What to know about Kansas City's homicide rate, Missouri gun laws after Chiefs' parade shooting

One person died and 22 others were injured in the Kansas City shooting.

February 15, 2024, 8:48 PM

In the wake of Kansas City's deadly shooting that erupted at the end of the Chiefs' Super Bowl parade, the record-breaking homicide rate in Missouri's largest city and the state's gun laws has faced renewed attention.

One person died and 22 others were injured after gunfire rang out outside Union Station on Wednesday as Chiefs fans were leaving a parade and rally, according to police.

Two juveniles have been detained by authorities amid the investigation and charges have not yet been filed, according to Kansas City police.

A third juvenile who had been detained in connection with the shooting was determined not to be involved and is no longer in custody, a police spokesperson confirmed to ABC News Thursday evening.

People take cover during a shooting at Union Station during the Kansas City Chiefs Super Bowl LVIII victory parade on February 14, 2024, in Kansas City, Missouri.
Jamie Squire/Getty Images

More than 800 law enforcement officers were on duty at the time of the shooting, Kansas City Mayor Quinton Lucas during the briefing.

In 2023, Kansas City Police Department's daily homicide analysis showed 182 homicides, 12 more than took place in 2022 and three more than the previous all-time high in the city, 179 homicides in 2020.

KCPD's daily homicide analysis report indicates that a majority of the homicides reported in 2023 involved a firearm.

When asked about Kansas City's homicide rate in relation to Wednesday's mass shooting, the mayor called attention to the difference between daily crime and this public attack.

"I grew up in some of Kansas City's most challenged neighborhoods, usually if you were staying out of trouble, the trouble didn't come to you," Lucas said in an interview with KSHB after the shooting.

"This is rather different, this is something where a bunch of people are at a parade. They're not buying or selling drugs, they're not subject to retaliation," he added.

Lucas, who was present at the Super Bowl parade, called the shooting, "an incredible disappointment."

In 2021, Missouri had the ninth-highest rate of gun deaths in the U.S., according to firearm mortality by state data from the Centers for Disease Control.

The midwestern state also has some of the laxest gun laws in any state in the US, according to Giffords Law Center to Prevent Gun Violence, which ranks Missouri as having the third-weakest gun laws.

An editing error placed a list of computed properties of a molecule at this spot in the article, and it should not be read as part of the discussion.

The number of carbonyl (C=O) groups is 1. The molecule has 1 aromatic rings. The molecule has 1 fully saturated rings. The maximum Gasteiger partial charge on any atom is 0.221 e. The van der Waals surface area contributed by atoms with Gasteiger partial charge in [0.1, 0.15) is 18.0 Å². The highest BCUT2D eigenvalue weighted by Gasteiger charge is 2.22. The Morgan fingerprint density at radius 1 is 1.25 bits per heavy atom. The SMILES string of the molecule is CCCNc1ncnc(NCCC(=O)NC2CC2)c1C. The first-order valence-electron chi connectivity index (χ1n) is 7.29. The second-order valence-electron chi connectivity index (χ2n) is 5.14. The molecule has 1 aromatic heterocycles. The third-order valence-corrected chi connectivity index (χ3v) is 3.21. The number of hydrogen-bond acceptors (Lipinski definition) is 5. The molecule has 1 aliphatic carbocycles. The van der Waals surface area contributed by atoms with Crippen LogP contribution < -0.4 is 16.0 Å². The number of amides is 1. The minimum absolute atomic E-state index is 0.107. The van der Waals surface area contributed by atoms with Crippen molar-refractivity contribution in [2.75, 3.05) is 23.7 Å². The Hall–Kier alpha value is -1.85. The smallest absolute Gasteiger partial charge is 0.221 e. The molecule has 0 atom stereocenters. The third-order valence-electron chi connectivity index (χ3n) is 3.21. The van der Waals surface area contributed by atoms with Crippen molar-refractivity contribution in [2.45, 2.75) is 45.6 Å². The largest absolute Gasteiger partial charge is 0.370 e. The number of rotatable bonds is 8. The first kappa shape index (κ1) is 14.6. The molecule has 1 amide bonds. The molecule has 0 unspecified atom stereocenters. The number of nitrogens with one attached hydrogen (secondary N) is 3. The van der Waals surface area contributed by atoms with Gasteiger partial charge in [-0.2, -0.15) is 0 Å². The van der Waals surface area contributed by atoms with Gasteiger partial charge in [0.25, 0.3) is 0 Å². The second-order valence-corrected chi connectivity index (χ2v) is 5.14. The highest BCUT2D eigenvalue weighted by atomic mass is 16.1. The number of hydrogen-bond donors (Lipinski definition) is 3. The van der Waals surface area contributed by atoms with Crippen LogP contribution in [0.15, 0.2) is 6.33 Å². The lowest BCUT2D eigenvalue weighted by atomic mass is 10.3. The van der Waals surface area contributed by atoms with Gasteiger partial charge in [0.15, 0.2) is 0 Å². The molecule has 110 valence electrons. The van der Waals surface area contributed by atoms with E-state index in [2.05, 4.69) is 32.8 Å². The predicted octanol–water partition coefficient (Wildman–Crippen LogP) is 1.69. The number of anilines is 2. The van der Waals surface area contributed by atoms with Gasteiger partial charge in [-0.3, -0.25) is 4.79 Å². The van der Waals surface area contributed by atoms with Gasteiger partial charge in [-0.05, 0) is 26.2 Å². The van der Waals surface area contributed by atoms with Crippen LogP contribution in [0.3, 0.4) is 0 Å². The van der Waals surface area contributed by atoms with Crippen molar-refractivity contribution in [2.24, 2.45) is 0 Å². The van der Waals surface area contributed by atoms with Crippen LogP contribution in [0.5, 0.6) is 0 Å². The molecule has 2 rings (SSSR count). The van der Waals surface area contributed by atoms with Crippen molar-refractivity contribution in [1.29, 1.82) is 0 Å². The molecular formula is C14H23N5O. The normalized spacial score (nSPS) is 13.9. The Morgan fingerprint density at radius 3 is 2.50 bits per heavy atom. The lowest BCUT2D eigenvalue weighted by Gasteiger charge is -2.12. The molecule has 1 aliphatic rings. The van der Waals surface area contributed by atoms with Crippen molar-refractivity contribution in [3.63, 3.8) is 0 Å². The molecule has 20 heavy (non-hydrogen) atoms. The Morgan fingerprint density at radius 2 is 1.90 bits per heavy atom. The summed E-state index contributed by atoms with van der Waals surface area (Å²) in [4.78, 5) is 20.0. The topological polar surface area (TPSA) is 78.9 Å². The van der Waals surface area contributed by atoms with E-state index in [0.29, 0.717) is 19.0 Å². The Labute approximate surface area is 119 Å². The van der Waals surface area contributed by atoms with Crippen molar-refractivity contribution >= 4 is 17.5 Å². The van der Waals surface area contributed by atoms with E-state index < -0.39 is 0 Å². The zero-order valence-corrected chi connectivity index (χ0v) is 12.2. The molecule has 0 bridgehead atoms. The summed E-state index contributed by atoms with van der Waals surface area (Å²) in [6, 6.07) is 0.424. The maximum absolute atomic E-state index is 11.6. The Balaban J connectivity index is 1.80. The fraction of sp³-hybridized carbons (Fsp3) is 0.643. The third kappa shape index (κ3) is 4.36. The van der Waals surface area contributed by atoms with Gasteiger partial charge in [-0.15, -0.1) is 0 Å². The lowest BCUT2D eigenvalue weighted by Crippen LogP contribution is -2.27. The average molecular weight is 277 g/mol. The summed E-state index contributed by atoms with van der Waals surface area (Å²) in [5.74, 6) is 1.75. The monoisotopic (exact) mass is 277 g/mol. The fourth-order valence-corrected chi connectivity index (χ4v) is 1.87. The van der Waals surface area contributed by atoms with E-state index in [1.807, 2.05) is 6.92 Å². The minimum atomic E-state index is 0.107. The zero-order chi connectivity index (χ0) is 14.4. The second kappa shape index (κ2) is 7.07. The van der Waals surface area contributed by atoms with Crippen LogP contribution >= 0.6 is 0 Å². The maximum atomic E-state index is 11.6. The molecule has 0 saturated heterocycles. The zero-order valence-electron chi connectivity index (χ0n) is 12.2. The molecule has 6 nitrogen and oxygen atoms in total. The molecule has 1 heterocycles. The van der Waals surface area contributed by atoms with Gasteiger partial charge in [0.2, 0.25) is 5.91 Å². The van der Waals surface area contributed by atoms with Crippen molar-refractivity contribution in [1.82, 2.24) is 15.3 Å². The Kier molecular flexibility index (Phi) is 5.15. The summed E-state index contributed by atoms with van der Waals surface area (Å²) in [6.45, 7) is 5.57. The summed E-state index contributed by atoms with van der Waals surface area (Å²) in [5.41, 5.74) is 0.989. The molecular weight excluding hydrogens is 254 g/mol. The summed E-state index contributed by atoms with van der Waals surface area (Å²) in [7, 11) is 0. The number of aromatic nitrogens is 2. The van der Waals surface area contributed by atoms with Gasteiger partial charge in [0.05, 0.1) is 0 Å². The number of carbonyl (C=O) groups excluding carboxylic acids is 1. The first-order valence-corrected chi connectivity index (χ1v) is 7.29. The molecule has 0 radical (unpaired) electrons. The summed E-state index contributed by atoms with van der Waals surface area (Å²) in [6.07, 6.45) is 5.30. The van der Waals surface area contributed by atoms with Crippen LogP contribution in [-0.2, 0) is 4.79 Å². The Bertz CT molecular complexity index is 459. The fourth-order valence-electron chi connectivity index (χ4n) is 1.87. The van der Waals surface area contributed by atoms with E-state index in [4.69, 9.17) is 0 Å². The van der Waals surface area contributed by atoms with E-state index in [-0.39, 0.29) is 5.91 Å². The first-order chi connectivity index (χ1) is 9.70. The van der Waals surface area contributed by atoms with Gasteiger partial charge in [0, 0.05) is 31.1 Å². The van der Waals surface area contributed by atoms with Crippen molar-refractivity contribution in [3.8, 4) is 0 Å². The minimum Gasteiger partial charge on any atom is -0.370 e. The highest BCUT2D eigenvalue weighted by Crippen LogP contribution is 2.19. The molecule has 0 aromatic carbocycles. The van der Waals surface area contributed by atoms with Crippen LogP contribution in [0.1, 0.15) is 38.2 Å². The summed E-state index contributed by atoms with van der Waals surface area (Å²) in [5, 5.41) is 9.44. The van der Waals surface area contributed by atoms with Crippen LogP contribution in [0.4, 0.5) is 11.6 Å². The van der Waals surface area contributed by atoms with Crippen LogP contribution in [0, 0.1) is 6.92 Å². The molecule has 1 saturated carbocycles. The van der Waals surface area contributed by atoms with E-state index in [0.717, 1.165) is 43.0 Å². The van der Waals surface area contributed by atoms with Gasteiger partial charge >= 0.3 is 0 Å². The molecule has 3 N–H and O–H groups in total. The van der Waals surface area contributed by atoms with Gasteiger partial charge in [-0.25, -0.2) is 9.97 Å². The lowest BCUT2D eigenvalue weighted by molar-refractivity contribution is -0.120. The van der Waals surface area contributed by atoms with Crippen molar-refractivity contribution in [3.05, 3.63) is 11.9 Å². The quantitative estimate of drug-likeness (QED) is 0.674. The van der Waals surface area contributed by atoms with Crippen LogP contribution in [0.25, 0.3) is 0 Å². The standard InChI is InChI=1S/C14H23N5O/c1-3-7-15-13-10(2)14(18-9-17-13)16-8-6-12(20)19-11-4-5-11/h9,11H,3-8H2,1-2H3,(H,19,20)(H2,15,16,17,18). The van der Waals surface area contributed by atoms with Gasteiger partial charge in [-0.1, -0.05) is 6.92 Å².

Missouri began allowing gun owners to carry concealed weapons in 2003, requiring training and a permit issued by the county sheriff, however, in 2007, the law requiring a permit to buy a handgun was repealed, according to the Giffords Law Center.

After the permit law was repealed, there was an estimated 47.3% increase in firearm homicide, according to research from the American Journal of Public Health.

No background check is required for Missouri residents to purchase a firearm and there is no ban on assault weapons, according to Missouri state law.

A Kansas City police office responds after shots were fired near the Kansas City Chiefs' Super Bowl LVIII victory parade, Feb. 14, 2024, in Kansas City, Missouri.
Andrew Caballero-reynolds/AFP via Getty Images

In Feb. 2023, Missouri's House voted against banning minors from openly carrying firearms without adult supervision in public. The proposal failed by a 104-39 vote.

"While it may be intuitive that a 14-year-old has no legitimate purpose, it doesn't actually mean that they're going to harm someone. We don't know that yet," Rep. Tony Lovasco said in response to the decision at the time, according to AP. "Generally speaking, we don't charge people with crimes because we think they're going to hurt someone."

In 2021, Missouri established the "Second Amendment Preservation Act," which created additional protections for the right to bear arms and penalizes police for enforcing federal gun laws.

However, in 2023, Federal U.S. District Court Judge Brian Wimes ruled Missouri's law was unconstitutional, "invalid, null, void, and of no effect," according to his decision.